The second cause was in the nature of an action for an accounting. The court below submitted that to the jury in an advisory capacity only. Appellant urges that this was error and that she was entitled to a jury trial as a matter of right. We cannot agree with the appellant in this contention. The action was essentially as disclosed by the petitions filed by her and her sworn testimony, all based on her allegations that she furnished $2,000 as part purchase price of some real estate that was taken in the name of F. M. Liston and that as the result of the various transactions, that is, the sale of this farm, and the investment of the proceeds, she was entitled to an interest in the property in question. In effect, her claim for recovery has been at all times based upon a resulting trust. The action also has some features of an action in accounting. In Brush v. Boyer, 104 Kan. 168, 178 Pac. 445, this court held:

"A suit to establish and enforce a trust in the lands and to compel a conveyance, or in case defendant has placed it out of his power to convey, for relief in the nature of damages, is an equitable action, and defendant is not entitled, as a matter of right, to demand a jury.” (Syl.)

In Akins v. Holmes, 89 Kan. 812, 133 Pac. 849, an action for specific performance was consolidated with a replevin action, which involved about the same facts. The trial court submitted the issues to a jury, which found for the plaintiff, but not being satisfied with its findings set them aside and made findings of fact favorable to the defendant. Judgment was entered upon these facts. It was held that this was not error. In this case the plaintiff had filed three petitions based on the same transaction. Each one of these petitions had told a different story of what happened. She had testified twice in the case at bar, both times in the same division. Each time she told a different story. What looks like a deliberate attempt to change the story occurred between the first and second trials of this action in the court below. When witness Liston, who was not present at the first trial, turned up just before the second trial, a convenient witness was found who testified to an altogether different transaction between Mrs. Sipe and Mr. Taylor than had been testified to at the first trial.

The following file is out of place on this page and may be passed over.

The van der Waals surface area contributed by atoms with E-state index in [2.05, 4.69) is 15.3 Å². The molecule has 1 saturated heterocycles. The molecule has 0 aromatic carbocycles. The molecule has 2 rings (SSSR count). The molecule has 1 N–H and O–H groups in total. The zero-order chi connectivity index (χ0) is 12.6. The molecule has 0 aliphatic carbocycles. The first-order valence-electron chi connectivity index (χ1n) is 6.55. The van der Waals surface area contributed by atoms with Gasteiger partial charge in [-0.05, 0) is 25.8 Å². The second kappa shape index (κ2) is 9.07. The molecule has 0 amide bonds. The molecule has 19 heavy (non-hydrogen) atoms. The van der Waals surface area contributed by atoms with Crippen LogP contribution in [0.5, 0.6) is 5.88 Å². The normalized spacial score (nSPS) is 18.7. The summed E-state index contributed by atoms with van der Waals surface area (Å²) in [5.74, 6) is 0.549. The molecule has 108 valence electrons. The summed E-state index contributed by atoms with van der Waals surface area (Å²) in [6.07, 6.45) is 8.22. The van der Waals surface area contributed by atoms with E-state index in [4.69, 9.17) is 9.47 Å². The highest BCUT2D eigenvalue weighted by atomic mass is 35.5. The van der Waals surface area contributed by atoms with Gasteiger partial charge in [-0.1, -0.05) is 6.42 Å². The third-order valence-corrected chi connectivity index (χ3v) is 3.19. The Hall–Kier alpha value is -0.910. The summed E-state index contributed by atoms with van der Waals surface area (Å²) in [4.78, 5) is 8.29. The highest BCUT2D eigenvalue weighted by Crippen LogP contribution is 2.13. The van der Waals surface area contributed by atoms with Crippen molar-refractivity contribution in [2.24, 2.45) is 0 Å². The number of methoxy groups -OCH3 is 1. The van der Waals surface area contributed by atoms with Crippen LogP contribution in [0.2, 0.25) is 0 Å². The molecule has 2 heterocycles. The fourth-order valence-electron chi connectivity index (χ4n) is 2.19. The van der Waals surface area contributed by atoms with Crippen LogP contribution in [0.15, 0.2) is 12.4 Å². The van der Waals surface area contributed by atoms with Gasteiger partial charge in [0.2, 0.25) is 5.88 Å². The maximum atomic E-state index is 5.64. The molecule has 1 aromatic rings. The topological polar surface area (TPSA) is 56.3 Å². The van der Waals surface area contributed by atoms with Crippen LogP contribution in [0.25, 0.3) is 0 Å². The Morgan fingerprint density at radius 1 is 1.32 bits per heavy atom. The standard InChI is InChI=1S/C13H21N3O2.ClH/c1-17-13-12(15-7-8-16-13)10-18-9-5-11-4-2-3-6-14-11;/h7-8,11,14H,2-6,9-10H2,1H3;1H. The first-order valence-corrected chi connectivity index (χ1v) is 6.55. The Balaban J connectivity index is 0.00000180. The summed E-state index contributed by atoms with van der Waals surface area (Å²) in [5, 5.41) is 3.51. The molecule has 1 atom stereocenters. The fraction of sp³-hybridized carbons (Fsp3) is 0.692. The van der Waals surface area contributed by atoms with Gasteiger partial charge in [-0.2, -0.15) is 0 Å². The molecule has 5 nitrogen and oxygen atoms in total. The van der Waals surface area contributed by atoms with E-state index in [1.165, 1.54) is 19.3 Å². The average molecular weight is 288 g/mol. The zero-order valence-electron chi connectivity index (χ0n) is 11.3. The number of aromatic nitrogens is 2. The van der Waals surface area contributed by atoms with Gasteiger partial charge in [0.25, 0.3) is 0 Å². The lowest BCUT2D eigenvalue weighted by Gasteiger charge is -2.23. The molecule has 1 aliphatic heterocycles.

*453The trial court remarked about this change in the evidence and stated that the jury had evidently not paid sufficient attention to the different actions filed by Mrs. Sipe.

We have concluded that it was proper for the court to submit the second cause of action to the jury in an advisory capacity only, and that it was amply warranted in setting aside the finding of the jury in favor of the plaintiff and making findings of its own in favor of the defendant and rendering judgment thereon.

The judgment of the district court is affirmed.

Sipe v. Taylor
133 Kan. 449 300 Pac. 1076

Case Details

Sipe v. Taylor
Decision Date
Jul 3, 1931

133 Kan. 449

300 Pac. 1076